ACLU Tells Chesterfield That Proposed Home Search Ordinance Violates Privacy Rights of Tenants

Affiliate: ACLU of Virginia
October 13, 2009 12:00 am

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Civil liberties organization is prepared to challenge ordinance in court unless it is amended to require warrants before rental units are entered without consent

Chesterfield County, VA – The ACLU of Virginia has warned Chesterfield County officials that a controversial proposal to inspect rental units without a warrant infringes on the constitutional rights of owners and tenants.

In a letter sent two weeks ago to the Board of Supervisors and County Attorney Steven L. Micas, ACLU of Virginia Legal Director Rebecca Glenberg says the proposed ordinance violates the Fourth Amendment’s prohibition against unreasonable searches, and that the ACLU is prepared to mount a legal challenge if the measure is not amended before passage or rejected altogether.

“If there is one thing every American understands, it’s that government officials don’t have the right to enter our homes unless they have a warrant or there’s a true emergency,” said ACLU of Virginia Executive Director Kent Willis. “This ordinance is about periodic checks to make sure rental properties are meeting building code requirements, not emergencies, and that means inspectors must take a few moments to obtain a warrant if the tenant or owner does not voluntarily consent to the search.”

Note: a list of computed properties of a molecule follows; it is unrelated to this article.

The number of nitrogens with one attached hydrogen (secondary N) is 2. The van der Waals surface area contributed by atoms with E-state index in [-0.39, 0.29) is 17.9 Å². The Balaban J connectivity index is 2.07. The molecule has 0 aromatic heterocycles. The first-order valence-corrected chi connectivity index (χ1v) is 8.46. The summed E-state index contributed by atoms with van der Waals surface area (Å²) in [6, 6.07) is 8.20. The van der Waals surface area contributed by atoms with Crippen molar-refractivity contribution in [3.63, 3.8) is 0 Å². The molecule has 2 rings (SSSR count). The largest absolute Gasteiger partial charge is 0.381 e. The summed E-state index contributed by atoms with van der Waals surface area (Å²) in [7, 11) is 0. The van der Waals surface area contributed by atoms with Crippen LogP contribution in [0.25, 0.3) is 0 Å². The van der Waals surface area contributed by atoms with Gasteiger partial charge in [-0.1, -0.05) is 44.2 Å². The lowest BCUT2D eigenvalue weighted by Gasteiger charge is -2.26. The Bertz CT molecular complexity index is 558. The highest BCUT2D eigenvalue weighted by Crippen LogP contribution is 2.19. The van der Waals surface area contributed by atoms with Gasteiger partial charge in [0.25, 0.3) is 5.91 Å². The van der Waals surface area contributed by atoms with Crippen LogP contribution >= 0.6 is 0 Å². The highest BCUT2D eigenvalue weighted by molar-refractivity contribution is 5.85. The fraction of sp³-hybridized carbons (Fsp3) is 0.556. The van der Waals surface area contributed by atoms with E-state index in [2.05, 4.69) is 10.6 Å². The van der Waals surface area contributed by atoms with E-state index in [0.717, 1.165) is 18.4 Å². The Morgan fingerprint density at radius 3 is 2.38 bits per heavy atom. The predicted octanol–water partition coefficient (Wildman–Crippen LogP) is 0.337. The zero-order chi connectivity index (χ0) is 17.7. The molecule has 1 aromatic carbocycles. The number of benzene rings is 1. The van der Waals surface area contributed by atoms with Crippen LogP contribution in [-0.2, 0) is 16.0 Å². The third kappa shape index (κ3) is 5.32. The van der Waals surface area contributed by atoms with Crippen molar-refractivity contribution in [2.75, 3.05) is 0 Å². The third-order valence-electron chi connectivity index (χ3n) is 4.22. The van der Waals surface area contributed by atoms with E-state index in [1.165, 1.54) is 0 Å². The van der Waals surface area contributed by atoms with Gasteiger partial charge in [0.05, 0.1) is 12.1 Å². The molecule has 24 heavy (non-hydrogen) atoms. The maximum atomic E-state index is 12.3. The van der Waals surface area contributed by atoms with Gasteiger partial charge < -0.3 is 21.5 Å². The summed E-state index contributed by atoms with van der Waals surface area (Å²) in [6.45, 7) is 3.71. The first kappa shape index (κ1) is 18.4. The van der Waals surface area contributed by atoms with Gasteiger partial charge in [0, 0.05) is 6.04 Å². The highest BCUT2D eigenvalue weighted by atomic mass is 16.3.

“Local governments have wide latitude to enforce building codes,” added Willis. “But our Constitution demands checks and balances, and the check on code enforcement officials when they want to enter your home is judicial oversight.”

The proposed ordinance, which is due to be voted on by the Board of Supervisors in late October, establishes about 40 “inspection districts” in Chesterfield. Rental units in these areas are subject to periodic entry by building inspectors, although not more than once per year. Building owners are required to allow the inspection and arrange for it to occur. If they or their tenants refuse to allow the inspection, the owners can be punished with a fine of up to $2,500 for the first offense and harsher punishments are possible for continued violations.

The Supreme Court has held that the Fourth Amendment protects the right of tenants and owners to refuse warrantless inspections with impunity. In order to pass constitutional muster, the proposed Chesterfield ordinance must be amended to make it clear that tenants and owners may refuse to consent to inspections and that inspectors must have a warrant when consent is not given.

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